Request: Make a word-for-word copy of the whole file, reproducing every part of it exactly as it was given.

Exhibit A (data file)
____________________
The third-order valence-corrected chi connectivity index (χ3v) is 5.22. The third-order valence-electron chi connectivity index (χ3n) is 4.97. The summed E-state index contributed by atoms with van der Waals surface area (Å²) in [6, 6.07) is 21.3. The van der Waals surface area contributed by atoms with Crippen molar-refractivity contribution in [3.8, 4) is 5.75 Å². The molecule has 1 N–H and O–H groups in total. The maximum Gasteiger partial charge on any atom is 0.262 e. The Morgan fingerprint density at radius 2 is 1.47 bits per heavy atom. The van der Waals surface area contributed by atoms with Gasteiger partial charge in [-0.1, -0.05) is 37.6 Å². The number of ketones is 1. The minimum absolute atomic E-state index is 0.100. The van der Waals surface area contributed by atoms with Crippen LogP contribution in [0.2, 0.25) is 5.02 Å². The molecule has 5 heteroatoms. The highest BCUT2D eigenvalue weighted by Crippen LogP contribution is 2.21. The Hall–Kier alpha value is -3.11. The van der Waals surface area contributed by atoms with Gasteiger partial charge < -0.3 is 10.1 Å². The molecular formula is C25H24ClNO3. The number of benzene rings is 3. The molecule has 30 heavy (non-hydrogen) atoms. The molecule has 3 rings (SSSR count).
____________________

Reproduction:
The third-order valence-corrected chi connectivity index (χ3v) is 5.22. The third-order valence-electron chi connectivity index (χ3n) is 4.97. The summed E-state index contributed by atoms with van der Waals surface area (Å²) in [6, 6.07) is 21.3. The van der Waals surface area contributed by atoms with Crippen molar-refractivity contribution in [3.8, 4) is 5.75 Å². The molecule has 1 N–H and O–H groups in total. The maximum Gasteiger partial charge on any atom is 0.262 e. The Morgan fingerprint density at radius 2 is 1.47 bits per heavy atom. The van der Waals surface area contributed by atoms with Gasteiger partial charge in [-0.1, -0.05) is 37.6 Å². The number of ketones is 1. The minimum absolute atomic E-state index is 0.100. The van der Waals surface area contributed by atoms with Crippen LogP contribution in [0.2, 0.25) is 5.02 Å². The molecule has 5 heteroatoms. The highest BCUT2D eigenvalue weighted by Crippen LogP contribution is 2.21. The Hall–Kier alpha value is -3.11. The van der Waals surface area contributed by atoms with Gasteiger partial charge < -0.3 is 10.1 Å². The molecular formula is C25H24ClNO3. The number of benzene rings is 3. The molecule has 30 heavy (non-hydrogen) atoms. The molecule has 3 rings (SSSR count).